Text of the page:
Google Answers Logo
View Question
Q: Playing cards probability. ( Answered,   0 Comments )
Subject: Playing cards probability.
Category: Science > Math
Asked by: milburn-ga
List Price: $4.00
Posted: 01 May 2004 10:55 PDT
Expires: 31 May 2004 10:55 PDT
Question ID: 339435
I have 2 decks of standard playing cards (52 cards), shuffled and
sitting side by side. I simultaneousely turn 1 card from each deck
over and see if they are identical. I repeat this 52 times. What is
the probability of, after the 52 turns, there being no match between
any of the pairs that have been turned ?
Subject: Re: Playing cards probability.
Answered By: mathtalk-ga on 01 May 2004 12:59 PDT
Hi, milburn-ga:

Think of one deck as a permutation (sequential rearrangement) of the
other deck, and let's assume that by well shuffling the decks all
permutations are equally likely.  The property of a permutation that
leaves no card in its original position is called being a


The fraction of permuations that are derangements depends on the
number of items being swapped.  As the number of items increases, the
fraction of permutations which are derangements rapidly approachs 1/e,
or roughly 36.788%.

Mathematicians often denote the number of derangements of n items by
D_n.  Recall that the number of permutations of n items (without
restrictions) is n!.  It can be shown:

[Derangements and Applications]

that D_n is greatest integer less than or equal to:

( n! / e ) + (1/n)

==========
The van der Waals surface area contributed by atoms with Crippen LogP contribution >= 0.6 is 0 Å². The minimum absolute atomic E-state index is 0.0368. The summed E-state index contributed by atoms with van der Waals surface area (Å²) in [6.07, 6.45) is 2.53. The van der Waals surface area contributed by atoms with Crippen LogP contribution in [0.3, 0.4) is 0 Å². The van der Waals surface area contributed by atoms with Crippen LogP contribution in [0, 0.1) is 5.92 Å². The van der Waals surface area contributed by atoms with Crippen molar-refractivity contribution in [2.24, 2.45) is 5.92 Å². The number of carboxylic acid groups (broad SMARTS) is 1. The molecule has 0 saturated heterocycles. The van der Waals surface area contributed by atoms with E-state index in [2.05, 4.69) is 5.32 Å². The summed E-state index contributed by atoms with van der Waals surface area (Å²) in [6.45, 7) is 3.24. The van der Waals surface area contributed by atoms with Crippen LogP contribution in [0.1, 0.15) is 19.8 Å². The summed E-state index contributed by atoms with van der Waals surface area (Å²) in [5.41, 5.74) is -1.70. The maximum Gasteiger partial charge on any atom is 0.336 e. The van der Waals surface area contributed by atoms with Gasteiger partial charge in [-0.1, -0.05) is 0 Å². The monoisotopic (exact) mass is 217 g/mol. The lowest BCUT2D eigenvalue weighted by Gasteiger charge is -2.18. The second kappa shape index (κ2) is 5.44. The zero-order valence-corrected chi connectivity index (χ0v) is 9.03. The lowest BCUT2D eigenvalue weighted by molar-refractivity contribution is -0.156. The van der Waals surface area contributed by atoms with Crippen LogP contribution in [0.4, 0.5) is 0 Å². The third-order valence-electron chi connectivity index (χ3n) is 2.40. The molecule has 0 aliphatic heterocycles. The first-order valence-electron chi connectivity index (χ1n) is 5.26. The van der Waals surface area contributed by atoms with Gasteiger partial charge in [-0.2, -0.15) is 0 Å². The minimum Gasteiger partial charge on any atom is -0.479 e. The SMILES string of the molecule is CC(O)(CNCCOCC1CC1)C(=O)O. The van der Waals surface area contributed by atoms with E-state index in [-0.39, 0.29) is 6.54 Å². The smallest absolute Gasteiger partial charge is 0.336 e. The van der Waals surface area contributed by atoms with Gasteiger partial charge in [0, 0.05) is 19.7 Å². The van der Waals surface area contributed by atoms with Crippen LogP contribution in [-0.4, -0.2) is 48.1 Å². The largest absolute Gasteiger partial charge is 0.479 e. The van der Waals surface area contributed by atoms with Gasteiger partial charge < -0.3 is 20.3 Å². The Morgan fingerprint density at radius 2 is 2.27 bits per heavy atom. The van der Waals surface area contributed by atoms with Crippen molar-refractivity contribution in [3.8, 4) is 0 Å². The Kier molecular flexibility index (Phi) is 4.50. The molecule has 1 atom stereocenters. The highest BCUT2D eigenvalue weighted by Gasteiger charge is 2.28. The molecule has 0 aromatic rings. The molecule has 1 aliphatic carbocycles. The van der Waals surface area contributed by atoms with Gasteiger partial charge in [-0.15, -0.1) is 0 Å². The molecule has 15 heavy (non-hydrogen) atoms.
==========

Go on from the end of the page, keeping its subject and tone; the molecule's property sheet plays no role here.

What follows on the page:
for every whole number n > 1. [For the record, D_1 = 0 of course.]

Since the fraction you are looking for is D_52 / 52!, it should be
clear that the difference between that rational number and the
transcendental number 1/e is incredibly small (on the order of

If some aspect of my Answer requires Clarification, please ask!

regards, mathtalk-ga
There are no comments at this time.

Important Disclaimer: Answers and comments provided on Google Answers are general information, and are not intended to substitute for informed professional medical, psychiatric, psychological, tax, legal, investment, accounting, or other professional advice. Google does not endorse, and expressly disclaims liability for any product, manufacturer, distributor, service or service provider mentioned or any opinion expressed in answers or comments. Please read carefully the Google Answers Terms of Service.

If you feel that you have found inappropriate content, please let us know by emailing us at with the question ID listed above. Thank you.
Search Google Answers for
Google Answers  

Google Home - Answers FAQ - Terms of Service - Privacy Policy